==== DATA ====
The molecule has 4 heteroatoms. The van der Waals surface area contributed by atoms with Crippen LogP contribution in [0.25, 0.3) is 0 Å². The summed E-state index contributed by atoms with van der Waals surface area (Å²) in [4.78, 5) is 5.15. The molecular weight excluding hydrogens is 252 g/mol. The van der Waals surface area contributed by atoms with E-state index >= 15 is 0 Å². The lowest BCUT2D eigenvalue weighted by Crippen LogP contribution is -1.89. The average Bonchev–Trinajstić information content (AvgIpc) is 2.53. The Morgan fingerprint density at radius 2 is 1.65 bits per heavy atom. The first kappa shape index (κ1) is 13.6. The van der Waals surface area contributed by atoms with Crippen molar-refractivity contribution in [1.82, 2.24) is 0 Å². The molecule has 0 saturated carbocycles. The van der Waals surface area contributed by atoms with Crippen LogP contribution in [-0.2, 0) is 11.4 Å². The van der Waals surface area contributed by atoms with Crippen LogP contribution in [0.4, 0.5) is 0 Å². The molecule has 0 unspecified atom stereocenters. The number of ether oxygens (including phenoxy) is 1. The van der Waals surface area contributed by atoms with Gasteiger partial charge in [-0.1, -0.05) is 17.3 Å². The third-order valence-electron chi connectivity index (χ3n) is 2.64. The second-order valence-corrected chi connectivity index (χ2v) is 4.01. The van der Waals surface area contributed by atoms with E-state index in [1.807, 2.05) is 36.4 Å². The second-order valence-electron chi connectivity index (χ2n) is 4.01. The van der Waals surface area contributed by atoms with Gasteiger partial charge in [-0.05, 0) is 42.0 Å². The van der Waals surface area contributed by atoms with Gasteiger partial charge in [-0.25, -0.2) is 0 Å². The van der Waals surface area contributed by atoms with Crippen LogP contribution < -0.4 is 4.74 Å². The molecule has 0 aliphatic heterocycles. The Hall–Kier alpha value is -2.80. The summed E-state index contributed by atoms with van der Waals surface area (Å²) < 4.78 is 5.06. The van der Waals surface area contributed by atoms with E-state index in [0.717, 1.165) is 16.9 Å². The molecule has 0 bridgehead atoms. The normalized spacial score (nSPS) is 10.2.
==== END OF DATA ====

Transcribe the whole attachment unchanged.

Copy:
The molecule has 4 heteroatoms. The van der Waals surface area contributed by atoms with Crippen LogP contribution in [0.25, 0.3) is 0 Å². The summed E-state index contributed by atoms with van der Waals surface area (Å²) in [4.78, 5) is 5.15. The molecular weight excluding hydrogens is 252 g/mol. The van der Waals surface area contributed by atoms with E-state index >= 15 is 0 Å². The lowest BCUT2D eigenvalue weighted by Crippen LogP contribution is -1.89. The average Bonchev–Trinajstić information content (AvgIpc) is 2.53. The Morgan fingerprint density at radius 2 is 1.65 bits per heavy atom. The first kappa shape index (κ1) is 13.6. The van der Waals surface area contributed by atoms with Crippen molar-refractivity contribution in [1.82, 2.24) is 0 Å². The molecule has 0 saturated carbocycles. The van der Waals surface area contributed by atoms with Crippen LogP contribution in [-0.2, 0) is 11.4 Å². The van der Waals surface area contributed by atoms with Crippen LogP contribution in [0.4, 0.5) is 0 Å². The molecule has 0 unspecified atom stereocenters. The number of ether oxygens (including phenoxy) is 1. The van der Waals surface area contributed by atoms with Gasteiger partial charge in [-0.1, -0.05) is 17.3 Å². The third-order valence-electron chi connectivity index (χ3n) is 2.64. The second-order valence-corrected chi connectivity index (χ2v) is 4.01. The van der Waals surface area contributed by atoms with E-state index in [1.807, 2.05) is 36.4 Å². The second-order valence-electron chi connectivity index (χ2n) is 4.01. The van der Waals surface area contributed by atoms with Gasteiger partial charge in [-0.05, 0) is 42.0 Å². The van der Waals surface area contributed by atoms with Gasteiger partial charge in [-0.25, -0.2) is 0 Å². The van der Waals surface area contributed by atoms with Crippen LogP contribution < -0.4 is 4.74 Å². The molecule has 0 aliphatic heterocycles. The Hall–Kier alpha value is -2.80. The summed E-state index contributed by atoms with van der Waals surface area (Å²) < 4.78 is 5.06. The van der Waals surface area contributed by atoms with E-state index in [0.717, 1.165) is 16.9 Å². The molecule has 0 bridgehead atoms. The normalized spacial score (nSPS) is 10.2.